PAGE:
The Government may have concluded its ‘consultation’ on plain cigarette packaging in the UK, but with pressure from both national and international Tobacco magnates, and threats of billion pound lawsuits, it looks like the Health Secretary has much to consider.
One only has to look at the supermarket shelves to see the importance of great packaging, and we can be in no doubt that bold colour, attractive designs, and catchy phrases draw us to certain products, but will plain packaging really help the NHS by reducing the amount of smokers?
Australia is to become the first country in the world to enforce plain cigarette packaging, and from 1st December 2012, all cigarettes sold will be in olive green packs, a colour said to be the least appealing to smokers. In addition to the ‘unattractive colour’, the boxes will carry stark health warnings and images, covering 90% of the back and 75% of the front.
Anti-smoking campaigners welcome the move and believe that plain packaging will encourage smokers to quit and stop youngsters taking up smoking in the first place, but a spokesperson for tobacco giant Philip Morris said that plain packaging will not achieve these aims and that, “It will mean an increase in counterfeiting and smuggling and the crime levels, often linked to terrorism, which go with those. It is also an attack on trademarks, which violates national and international law.”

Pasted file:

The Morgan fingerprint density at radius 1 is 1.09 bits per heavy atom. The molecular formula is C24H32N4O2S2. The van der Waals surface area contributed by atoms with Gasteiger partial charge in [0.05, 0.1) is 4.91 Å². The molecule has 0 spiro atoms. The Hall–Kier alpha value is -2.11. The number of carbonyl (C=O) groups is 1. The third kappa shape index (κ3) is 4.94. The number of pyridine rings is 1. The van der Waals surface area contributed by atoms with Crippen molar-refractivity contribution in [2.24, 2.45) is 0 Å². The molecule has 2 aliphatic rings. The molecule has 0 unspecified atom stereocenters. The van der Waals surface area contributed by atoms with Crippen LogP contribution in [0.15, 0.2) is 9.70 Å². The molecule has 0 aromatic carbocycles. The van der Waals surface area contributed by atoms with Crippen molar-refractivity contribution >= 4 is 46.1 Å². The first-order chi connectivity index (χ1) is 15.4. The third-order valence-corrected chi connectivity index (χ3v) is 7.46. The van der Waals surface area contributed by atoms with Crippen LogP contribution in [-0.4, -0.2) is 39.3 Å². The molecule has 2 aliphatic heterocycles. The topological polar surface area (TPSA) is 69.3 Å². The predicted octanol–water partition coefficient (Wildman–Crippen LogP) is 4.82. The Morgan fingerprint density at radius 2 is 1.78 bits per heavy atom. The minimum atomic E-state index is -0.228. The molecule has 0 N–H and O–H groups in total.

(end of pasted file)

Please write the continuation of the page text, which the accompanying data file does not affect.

Tobacco companies have been using packaging as a very effective form of advertising for many years, so it is no surprise that they are so upset by the governments latest plans, but with millions of pounds at their disposal for a law suit, can the Department of Health really afford to take them on in court?
A spokesperson for the Department of Health said, “We have not yet analysed all the responses but have already received a substantial number”, and went on to say, “We have an open mind on this issue and will make a decision on any further action after we have considered the responses, evidence and other relevant information.”